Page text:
Maintaining a healthy physical lifestyle has become a prominent piece of college campuses across the country. Many schools are promoting a healthy lifestyle with newly renovated fitness centers, nutritionists and trainers, organic food and intramural sports. However, there is a whole other facet of health that colleges are now addressing — mental health.
The personal and social growth that students experience is just as important as their academic growth. A new environment, new people and a new-found responsibility make the transition into college a serious mental test.
The average age of onset for most mental health disorders is 18 to 24, making suicide the second leading cause of death on college campuses. Mental illness can happen to anybody regardless of gender, race, culture or economic status. Breaking the stigma and the negative connotation that comes with mental illness, is a change that college campuses are actively initiating.
“For many young adults, taking the first step to get help is the hardest part,” Allison Malmon, executive director and founder of Active Minds, told USA Today College.
Active Minds is a non-profit organization dedicated to changing the stigma associated with mental health issues, especially on college campuses. Founded in 2003, Active Minds has 400 chapters across the country, all of them being student-led. Currently, SMU does not have an Active Minds chapter on campus.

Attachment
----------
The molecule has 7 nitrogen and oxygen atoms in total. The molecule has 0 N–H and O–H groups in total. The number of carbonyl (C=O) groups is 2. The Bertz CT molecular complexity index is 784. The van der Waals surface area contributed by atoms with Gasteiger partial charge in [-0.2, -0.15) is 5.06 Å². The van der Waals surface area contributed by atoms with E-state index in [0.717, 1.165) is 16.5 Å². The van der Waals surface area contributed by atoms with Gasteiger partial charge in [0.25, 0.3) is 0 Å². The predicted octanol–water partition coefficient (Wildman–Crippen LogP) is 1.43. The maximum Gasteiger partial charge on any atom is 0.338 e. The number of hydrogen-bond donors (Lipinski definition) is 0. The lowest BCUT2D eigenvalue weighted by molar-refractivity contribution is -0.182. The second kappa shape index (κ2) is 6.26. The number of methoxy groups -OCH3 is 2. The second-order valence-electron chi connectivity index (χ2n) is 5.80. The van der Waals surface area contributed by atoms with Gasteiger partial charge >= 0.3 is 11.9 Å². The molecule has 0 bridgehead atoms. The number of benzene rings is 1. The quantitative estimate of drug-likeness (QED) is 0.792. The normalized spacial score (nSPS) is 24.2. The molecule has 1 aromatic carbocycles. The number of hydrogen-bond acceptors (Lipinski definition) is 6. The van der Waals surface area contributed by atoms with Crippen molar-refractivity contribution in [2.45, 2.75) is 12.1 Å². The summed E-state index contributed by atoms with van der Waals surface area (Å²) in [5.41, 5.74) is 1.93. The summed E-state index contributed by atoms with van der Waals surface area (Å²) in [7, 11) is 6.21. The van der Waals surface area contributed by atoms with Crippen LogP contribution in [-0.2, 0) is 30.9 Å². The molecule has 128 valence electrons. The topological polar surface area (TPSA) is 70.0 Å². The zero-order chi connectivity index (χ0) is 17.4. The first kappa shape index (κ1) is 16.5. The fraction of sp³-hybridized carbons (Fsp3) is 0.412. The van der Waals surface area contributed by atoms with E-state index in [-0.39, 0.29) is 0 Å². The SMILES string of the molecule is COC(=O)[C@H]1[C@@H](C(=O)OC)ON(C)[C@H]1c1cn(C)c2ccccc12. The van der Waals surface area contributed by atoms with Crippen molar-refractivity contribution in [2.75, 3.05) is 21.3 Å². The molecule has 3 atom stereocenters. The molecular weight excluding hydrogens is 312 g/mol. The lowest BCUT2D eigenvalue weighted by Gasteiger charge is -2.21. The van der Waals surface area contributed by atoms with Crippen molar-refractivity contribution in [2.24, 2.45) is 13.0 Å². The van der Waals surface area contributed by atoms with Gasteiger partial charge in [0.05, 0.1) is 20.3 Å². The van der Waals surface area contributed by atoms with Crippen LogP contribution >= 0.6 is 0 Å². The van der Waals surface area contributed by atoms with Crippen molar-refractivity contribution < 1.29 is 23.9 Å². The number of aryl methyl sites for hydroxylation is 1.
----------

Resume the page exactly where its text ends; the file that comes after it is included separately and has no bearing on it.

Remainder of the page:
“The issues the program address are terribly important and we would be open to the idea of an Active Minds chapter coming to SMU if it would work with the campus size and if there is student interest in the program,” Dr. Cathey Soutter, counseling psychologist, and director of Counseling and Psychiatric Services (CAPS) at the SMU Memorial Health Center, said.
CAPS seeks to provide an open, supportive atmosphere in which individuals feel free to express their feelings and communicate their problems. CAPS sees over 1,000 students each year for a wide variety of reasons.
The CAPS staff trains with organizations that serve as referral resources for the program to maintain good relationships. Top referral resources are students, parents, faculty and staff, DASS, resident life and the panhellenic community. Parents are an important group that the CAPS staff reaches out to due to increase in student to parent communication via texting and the Internet.
“Any place where we have an opportunity to speak about services, we will do it,”
“We encourage students to come sooner rather than later. It is easy to make an appointment on our client portal on our website. Students can schedule an initial triage appointment to get the help they might need,” Soutter said.
Students are frequently visiting the CAPS webpage to use many of informative self-screening instruments. There is an emergency service phone line and walk in emergency service session available to students in crisis.
“There may be a stigma for some people but for the most part many students are psychologically aware and savvy,” Soutter said.
Statistics show students have been more receptive to counseling programs than they have in the past six years.
“Rates are up in terms of how many people are coming. The range of concerns are broader and the severity of concerns has increased,” Soutter said.
Top users of the SMU Health Center are first-year students and graduate students in the biggest transition years. Students are beginning to realize that it is just as important to take care of your minds as well as your body.
“We are whole people, our body, soul, spirit and mind works together and when we neglect one part it is likely to our whole person,” Soutter said.
For more information students can visit the second floor of the Memorial Health Center, visit www.smu.edu/healthcenter/counseling or call 214-768-2277.